Vee-Jay's head a&r man Calvin Carter found the song while visiting New York City in search of material for his label's roster and he originally intended to cut "You're No Good" with Dee Clark but, he recalled: "when I went to rehearsal with the tune, it was so negative, I said, 'Hey, guys don't talk negative about girls, because girls are the record buyers. No, I better pass on that.' So I gave the song to Betty Everett." During the playback of Everett's track her label-mates the Dells "were sitting on the wooden platform where the string players would sit... just stomping their feet on this wooden platform to the beat of the song as it was playing back... I told the engineer 'Let's do it again, and let's mike those foot sounds, 'cause it really gave it a hell of a beat.' So we did that, and boom, a hit."
In the UK the Swinging Blue Jeans had the hit version of "You're No Good" reaching #3 in the summer of 1964; this version also charted in France at #26 and was successful enough regionally in the US to reach #97 on the Billboard Hot 100.
Genya Ravan has indicated she vainly attempted to interest the producer of her 1974 album Goldie Zelkovitz in the idea of a remake of "You're No Good". Maria Muldaur, discussing in a 1985 interview how she "didn't go out of [her] way to find followup hits" to her 1973-74 breakthrough "Midnight at the Oasis", cited "You're No Good" when explaining: "I've turned down songs that have gone on to be hits for other people because I thought the lyrics were negative or neurotic".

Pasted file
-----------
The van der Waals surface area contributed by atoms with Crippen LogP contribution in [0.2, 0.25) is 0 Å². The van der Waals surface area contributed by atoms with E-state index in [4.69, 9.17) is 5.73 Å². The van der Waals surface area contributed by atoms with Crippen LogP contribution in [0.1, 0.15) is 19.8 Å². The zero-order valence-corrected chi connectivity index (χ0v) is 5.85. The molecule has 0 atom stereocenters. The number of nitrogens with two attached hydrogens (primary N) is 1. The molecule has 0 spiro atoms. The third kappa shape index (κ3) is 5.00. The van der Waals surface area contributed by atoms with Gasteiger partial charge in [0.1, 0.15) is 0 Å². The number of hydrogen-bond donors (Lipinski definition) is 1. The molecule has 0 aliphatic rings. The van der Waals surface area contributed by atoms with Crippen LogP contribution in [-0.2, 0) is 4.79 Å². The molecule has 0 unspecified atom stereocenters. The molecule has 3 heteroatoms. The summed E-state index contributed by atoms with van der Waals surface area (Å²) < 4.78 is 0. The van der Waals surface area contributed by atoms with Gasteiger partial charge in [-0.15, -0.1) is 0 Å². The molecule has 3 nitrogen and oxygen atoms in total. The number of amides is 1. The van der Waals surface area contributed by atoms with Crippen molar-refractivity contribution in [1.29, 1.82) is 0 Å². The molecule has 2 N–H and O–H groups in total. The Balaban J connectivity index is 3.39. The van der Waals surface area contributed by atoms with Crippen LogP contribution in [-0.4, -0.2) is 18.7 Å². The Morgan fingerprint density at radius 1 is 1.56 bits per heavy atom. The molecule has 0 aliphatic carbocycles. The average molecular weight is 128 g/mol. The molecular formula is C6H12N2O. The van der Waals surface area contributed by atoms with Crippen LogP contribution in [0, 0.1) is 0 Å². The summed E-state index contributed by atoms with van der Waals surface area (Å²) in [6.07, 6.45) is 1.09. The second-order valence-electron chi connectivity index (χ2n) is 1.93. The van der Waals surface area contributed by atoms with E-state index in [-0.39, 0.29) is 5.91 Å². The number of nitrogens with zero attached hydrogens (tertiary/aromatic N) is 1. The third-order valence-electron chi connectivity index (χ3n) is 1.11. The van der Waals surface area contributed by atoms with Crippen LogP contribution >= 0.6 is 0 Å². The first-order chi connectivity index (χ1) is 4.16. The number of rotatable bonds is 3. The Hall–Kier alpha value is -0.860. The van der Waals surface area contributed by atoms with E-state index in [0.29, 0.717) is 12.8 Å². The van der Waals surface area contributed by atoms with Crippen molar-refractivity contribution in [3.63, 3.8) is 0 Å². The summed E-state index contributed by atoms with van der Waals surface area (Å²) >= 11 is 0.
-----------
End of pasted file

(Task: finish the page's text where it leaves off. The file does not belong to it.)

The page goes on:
It was Muldaur's friend and professional associate Linda Ronstadt who would remake "You're No Good" for her double platinum career-defining Heart Like A Wheel album released in late 1974 by Capitol Records. Ronstadt had been featuring the song to close her live shows, her band member Kenny Edwards having suggested it to her. Ronstadt made a last-minute decision to record "You're No Good" for Heart Like a Wheel and, rather than using an arrangement similar to the Betty Everett original she and her bandmates decided to work out a new arrangement for her recording of the song. Ronstadt would recall: "Ed Black, who played six-string guitar and pedal steel, started to play a rhythm riff on his Les Paul. Kenny Edwards...the bass player...echoed the riff in octaves. Andrew Gold added a sparse drum track, giving me a basic track to sing over. We did a few takes, picked one we liked, and then Andrew, who always played guitars and keyboards went to work with [producer] Peter [Asher] and began to work up layers of guitar, piano and percussion tracks." Ronstadt recalls that during a playback after several hours of work Val Garay the engineer accidentally erased the backing track necessitating Asher and Gold's reconstructing of the track from scratch. Capitol was unsure whether to release "You're No Good" or "When Will I Be Loved" as the lead single off Heart Like a Wheel, only deciding to release "You're No Good" a week after the album's release; the track ascended to #1 on the Billboard Hot 100 dated February 15, 1975. ("When Will I Be Loved" would be issued as the follow-up single.) The success of "You're No Good" set a precedent for Ronstadt's single releases which over the next five years would virtually all be remakes of classic rock and roll songs. (The B-side of "You're No Good", "I Can't Help It (If I'm Still in Love With You)", was originally by Hank Williams, and was simultaneously a #2 C&W hit for Ronstadt.) "You're No Good" was also a hit for Linda Ronstadt in Australia (#15), the Netherlands (#17), and New Zealand (#24).